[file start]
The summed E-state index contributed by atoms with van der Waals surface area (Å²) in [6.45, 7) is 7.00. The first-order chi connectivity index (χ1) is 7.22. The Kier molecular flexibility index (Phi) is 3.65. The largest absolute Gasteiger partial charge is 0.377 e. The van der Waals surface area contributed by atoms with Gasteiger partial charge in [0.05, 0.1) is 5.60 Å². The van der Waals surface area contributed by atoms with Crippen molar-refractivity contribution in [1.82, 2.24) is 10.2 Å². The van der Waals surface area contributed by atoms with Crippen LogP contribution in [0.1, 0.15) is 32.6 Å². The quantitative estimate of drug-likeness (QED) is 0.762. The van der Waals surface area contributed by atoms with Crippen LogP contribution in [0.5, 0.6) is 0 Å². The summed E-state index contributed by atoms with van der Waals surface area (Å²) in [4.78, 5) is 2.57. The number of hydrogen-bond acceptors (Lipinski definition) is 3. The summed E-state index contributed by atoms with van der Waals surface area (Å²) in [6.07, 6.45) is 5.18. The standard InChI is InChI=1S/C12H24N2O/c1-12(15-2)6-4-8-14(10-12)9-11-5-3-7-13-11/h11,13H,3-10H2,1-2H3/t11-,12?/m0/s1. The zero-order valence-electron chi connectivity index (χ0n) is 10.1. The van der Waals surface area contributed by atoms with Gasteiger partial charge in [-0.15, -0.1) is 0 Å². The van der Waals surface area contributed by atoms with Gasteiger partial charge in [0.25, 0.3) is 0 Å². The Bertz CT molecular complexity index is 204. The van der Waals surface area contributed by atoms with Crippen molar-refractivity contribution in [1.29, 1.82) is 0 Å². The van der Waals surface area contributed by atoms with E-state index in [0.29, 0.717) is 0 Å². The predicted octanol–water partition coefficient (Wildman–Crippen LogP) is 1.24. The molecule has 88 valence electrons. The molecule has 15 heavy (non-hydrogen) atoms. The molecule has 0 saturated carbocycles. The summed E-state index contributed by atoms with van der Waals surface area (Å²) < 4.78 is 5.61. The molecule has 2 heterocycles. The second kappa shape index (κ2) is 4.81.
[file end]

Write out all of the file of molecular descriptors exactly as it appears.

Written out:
The summed E-state index contributed by atoms with van der Waals surface area (Å²) in [6.45, 7) is 7.00. The first-order chi connectivity index (χ1) is 7.22. The Kier molecular flexibility index (Phi) is 3.65. The largest absolute Gasteiger partial charge is 0.377 e. The van der Waals surface area contributed by atoms with Gasteiger partial charge in [0.05, 0.1) is 5.60 Å². The van der Waals surface area contributed by atoms with Crippen molar-refractivity contribution in [1.82, 2.24) is 10.2 Å². The van der Waals surface area contributed by atoms with Crippen LogP contribution in [0.1, 0.15) is 32.6 Å². The quantitative estimate of drug-likeness (QED) is 0.762. The van der Waals surface area contributed by atoms with Crippen LogP contribution in [0.5, 0.6) is 0 Å². The summed E-state index contributed by atoms with van der Waals surface area (Å²) in [4.78, 5) is 2.57. The number of hydrogen-bond acceptors (Lipinski definition) is 3. The summed E-state index contributed by atoms with van der Waals surface area (Å²) in [6.07, 6.45) is 5.18. The standard InChI is InChI=1S/C12H24N2O/c1-12(15-2)6-4-8-14(10-12)9-11-5-3-7-13-11/h11,13H,3-10H2,1-2H3/t11-,12?/m0/s1. The zero-order valence-electron chi connectivity index (χ0n) is 10.1. The van der Waals surface area contributed by atoms with Gasteiger partial charge in [-0.15, -0.1) is 0 Å². The van der Waals surface area contributed by atoms with Gasteiger partial charge in [0.25, 0.3) is 0 Å². The Bertz CT molecular complexity index is 204. The van der Waals surface area contributed by atoms with Crippen molar-refractivity contribution in [1.29, 1.82) is 0 Å². The van der Waals surface area contributed by atoms with E-state index in [0.29, 0.717) is 0 Å². The predicted octanol–water partition coefficient (Wildman–Crippen LogP) is 1.24. The molecule has 88 valence electrons. The molecule has 15 heavy (non-hydrogen) atoms. The molecule has 0 saturated carbocycles. The summed E-state index contributed by atoms with van der Waals surface area (Å²) < 4.78 is 5.61. The molecule has 2 heterocycles. The second kappa shape index (κ2) is 4.81.